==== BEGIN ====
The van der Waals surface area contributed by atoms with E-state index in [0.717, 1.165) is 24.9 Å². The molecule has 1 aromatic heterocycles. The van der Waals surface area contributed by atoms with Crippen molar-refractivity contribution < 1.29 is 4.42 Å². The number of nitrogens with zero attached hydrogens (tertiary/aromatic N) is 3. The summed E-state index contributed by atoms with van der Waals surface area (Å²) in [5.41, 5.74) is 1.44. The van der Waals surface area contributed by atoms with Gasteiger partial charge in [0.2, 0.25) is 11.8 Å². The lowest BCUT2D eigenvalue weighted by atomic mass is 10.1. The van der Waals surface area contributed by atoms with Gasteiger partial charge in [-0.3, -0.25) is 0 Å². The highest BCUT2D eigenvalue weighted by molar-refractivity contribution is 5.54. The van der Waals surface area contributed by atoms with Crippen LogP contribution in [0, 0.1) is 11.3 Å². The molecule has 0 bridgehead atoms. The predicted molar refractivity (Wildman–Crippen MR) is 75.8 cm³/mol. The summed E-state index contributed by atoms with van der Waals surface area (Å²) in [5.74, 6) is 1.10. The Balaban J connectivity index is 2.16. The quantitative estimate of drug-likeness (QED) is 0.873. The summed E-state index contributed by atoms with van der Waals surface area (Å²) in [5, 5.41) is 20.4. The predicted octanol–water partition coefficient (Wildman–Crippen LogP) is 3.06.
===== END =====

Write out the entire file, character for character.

The van der Waals surface area contributed by atoms with E-state index in [0.717, 1.165) is 24.9 Å². The molecule has 1 aromatic heterocycles. The van der Waals surface area contributed by atoms with Crippen molar-refractivity contribution < 1.29 is 4.42 Å². The number of nitrogens with zero attached hydrogens (tertiary/aromatic N) is 3. The summed E-state index contributed by atoms with van der Waals surface area (Å²) in [5.41, 5.74) is 1.44. The van der Waals surface area contributed by atoms with Gasteiger partial charge in [0.2, 0.25) is 11.8 Å². The lowest BCUT2D eigenvalue weighted by atomic mass is 10.1. The van der Waals surface area contributed by atoms with Gasteiger partial charge in [-0.3, -0.25) is 0 Å². The highest BCUT2D eigenvalue weighted by molar-refractivity contribution is 5.54. The van der Waals surface area contributed by atoms with Crippen LogP contribution in [0, 0.1) is 11.3 Å². The molecule has 0 bridgehead atoms. The predicted molar refractivity (Wildman–Crippen MR) is 75.8 cm³/mol. The summed E-state index contributed by atoms with van der Waals surface area (Å²) in [5.74, 6) is 1.10. The Balaban J connectivity index is 2.16. The quantitative estimate of drug-likeness (QED) is 0.873. The summed E-state index contributed by atoms with van der Waals surface area (Å²) in [5, 5.41) is 20.4. The predicted octanol–water partition coefficient (Wildman–Crippen LogP) is 3.06.